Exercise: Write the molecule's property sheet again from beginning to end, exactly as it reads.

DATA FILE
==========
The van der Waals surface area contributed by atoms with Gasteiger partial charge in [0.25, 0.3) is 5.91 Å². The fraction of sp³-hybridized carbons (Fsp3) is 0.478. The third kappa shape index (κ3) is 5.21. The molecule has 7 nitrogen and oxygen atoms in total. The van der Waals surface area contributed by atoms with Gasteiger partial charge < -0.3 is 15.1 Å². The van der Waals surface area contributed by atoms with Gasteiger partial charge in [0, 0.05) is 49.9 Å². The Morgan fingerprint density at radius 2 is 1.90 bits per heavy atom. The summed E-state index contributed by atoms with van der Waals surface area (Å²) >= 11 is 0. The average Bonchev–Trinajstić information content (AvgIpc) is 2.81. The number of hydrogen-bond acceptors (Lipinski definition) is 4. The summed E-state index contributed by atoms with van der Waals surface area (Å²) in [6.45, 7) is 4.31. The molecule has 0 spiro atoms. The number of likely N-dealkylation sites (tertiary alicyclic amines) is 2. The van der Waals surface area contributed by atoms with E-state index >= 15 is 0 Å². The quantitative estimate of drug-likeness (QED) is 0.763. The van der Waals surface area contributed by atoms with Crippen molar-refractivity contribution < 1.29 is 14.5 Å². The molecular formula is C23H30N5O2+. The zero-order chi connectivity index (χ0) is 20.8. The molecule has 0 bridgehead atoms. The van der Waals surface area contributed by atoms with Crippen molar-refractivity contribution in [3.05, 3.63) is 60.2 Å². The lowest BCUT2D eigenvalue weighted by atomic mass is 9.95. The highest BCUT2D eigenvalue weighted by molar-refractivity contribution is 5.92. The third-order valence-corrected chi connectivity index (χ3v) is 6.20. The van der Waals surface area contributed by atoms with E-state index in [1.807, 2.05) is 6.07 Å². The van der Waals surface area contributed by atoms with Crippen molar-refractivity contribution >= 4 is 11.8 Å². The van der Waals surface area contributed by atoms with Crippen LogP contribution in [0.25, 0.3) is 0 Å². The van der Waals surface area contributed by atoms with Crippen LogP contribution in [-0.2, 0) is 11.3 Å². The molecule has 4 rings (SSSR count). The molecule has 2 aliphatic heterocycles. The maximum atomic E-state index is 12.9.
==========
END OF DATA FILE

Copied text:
The van der Waals surface area contributed by atoms with Gasteiger partial charge in [0.25, 0.3) is 5.91 Å². The fraction of sp³-hybridized carbons (Fsp3) is 0.478. The third kappa shape index (κ3) is 5.21. The molecule has 7 nitrogen and oxygen atoms in total. The van der Waals surface area contributed by atoms with Gasteiger partial charge < -0.3 is 15.1 Å². The van der Waals surface area contributed by atoms with Gasteiger partial charge in [0, 0.05) is 49.9 Å². The Morgan fingerprint density at radius 2 is 1.90 bits per heavy atom. The summed E-state index contributed by atoms with van der Waals surface area (Å²) >= 11 is 0. The average Bonchev–Trinajstić information content (AvgIpc) is 2.81. The number of hydrogen-bond acceptors (Lipinski definition) is 4. The summed E-state index contributed by atoms with van der Waals surface area (Å²) in [6.45, 7) is 4.31. The molecule has 0 spiro atoms. The number of likely N-dealkylation sites (tertiary alicyclic amines) is 2. The van der Waals surface area contributed by atoms with E-state index >= 15 is 0 Å². The quantitative estimate of drug-likeness (QED) is 0.763. The van der Waals surface area contributed by atoms with Crippen molar-refractivity contribution < 1.29 is 14.5 Å². The molecular formula is C23H30N5O2+. The zero-order chi connectivity index (χ0) is 20.8. The molecule has 0 bridgehead atoms. The van der Waals surface area contributed by atoms with Crippen molar-refractivity contribution in [3.05, 3.63) is 60.2 Å². The lowest BCUT2D eigenvalue weighted by atomic mass is 9.95. The highest BCUT2D eigenvalue weighted by molar-refractivity contribution is 5.92. The third-order valence-corrected chi connectivity index (χ3v) is 6.20. The van der Waals surface area contributed by atoms with E-state index in [1.807, 2.05) is 6.07 Å². The van der Waals surface area contributed by atoms with Crippen molar-refractivity contribution >= 4 is 11.8 Å². The van der Waals surface area contributed by atoms with Crippen LogP contribution in [0.25, 0.3) is 0 Å². The van der Waals surface area contributed by atoms with Crippen LogP contribution in [-0.2, 0) is 11.3 Å². The molecule has 4 rings (SSSR count). The molecule has 2 aliphatic heterocycles. The maximum atomic E-state index is 12.9.